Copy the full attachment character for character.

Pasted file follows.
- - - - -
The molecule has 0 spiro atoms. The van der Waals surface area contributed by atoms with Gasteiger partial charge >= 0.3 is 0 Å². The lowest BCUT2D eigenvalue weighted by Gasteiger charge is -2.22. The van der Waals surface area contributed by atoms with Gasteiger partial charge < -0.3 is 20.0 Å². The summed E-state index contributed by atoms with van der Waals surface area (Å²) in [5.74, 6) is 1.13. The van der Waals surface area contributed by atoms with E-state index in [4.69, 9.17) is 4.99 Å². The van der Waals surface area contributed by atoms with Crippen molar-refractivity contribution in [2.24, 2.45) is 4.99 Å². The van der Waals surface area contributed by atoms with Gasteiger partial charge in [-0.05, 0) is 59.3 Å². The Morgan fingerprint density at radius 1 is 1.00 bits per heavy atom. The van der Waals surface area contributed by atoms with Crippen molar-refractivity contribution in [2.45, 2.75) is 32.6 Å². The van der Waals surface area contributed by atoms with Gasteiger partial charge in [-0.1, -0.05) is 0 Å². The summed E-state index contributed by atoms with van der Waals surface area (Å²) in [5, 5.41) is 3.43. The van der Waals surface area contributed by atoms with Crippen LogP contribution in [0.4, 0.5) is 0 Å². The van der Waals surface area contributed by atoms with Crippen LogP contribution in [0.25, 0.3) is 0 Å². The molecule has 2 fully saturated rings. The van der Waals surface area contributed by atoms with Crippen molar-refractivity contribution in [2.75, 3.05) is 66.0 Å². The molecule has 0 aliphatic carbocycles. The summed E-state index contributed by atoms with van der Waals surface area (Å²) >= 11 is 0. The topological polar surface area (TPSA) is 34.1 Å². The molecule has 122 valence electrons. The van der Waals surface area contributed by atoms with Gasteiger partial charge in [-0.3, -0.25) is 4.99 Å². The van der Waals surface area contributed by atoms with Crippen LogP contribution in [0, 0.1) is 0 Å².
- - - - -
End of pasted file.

The molecule has 0 spiro atoms. The van der Waals surface area contributed by atoms with Gasteiger partial charge >= 0.3 is 0 Å². The lowest BCUT2D eigenvalue weighted by Gasteiger charge is -2.22. The van der Waals surface area contributed by atoms with Gasteiger partial charge < -0.3 is 20.0 Å². The summed E-state index contributed by atoms with van der Waals surface area (Å²) in [5.74, 6) is 1.13. The van der Waals surface area contributed by atoms with E-state index in [4.69, 9.17) is 4.99 Å². The van der Waals surface area contributed by atoms with Crippen molar-refractivity contribution in [2.24, 2.45) is 4.99 Å². The van der Waals surface area contributed by atoms with Gasteiger partial charge in [-0.05, 0) is 59.3 Å². The Morgan fingerprint density at radius 1 is 1.00 bits per heavy atom. The van der Waals surface area contributed by atoms with Crippen molar-refractivity contribution in [2.45, 2.75) is 32.6 Å². The van der Waals surface area contributed by atoms with Gasteiger partial charge in [-0.1, -0.05) is 0 Å². The summed E-state index contributed by atoms with van der Waals surface area (Å²) in [5, 5.41) is 3.43. The van der Waals surface area contributed by atoms with Crippen LogP contribution in [0.4, 0.5) is 0 Å². The van der Waals surface area contributed by atoms with Crippen LogP contribution in [0.25, 0.3) is 0 Å². The molecule has 2 fully saturated rings. The van der Waals surface area contributed by atoms with Crippen molar-refractivity contribution in [2.75, 3.05) is 66.0 Å². The molecule has 0 aliphatic carbocycles. The summed E-state index contributed by atoms with van der Waals surface area (Å²) >= 11 is 0. The topological polar surface area (TPSA) is 34.1 Å². The molecule has 122 valence electrons. The van der Waals surface area contributed by atoms with Gasteiger partial charge in [-0.3, -0.25) is 4.99 Å². The van der Waals surface area contributed by atoms with Crippen LogP contribution in [0, 0.1) is 0 Å².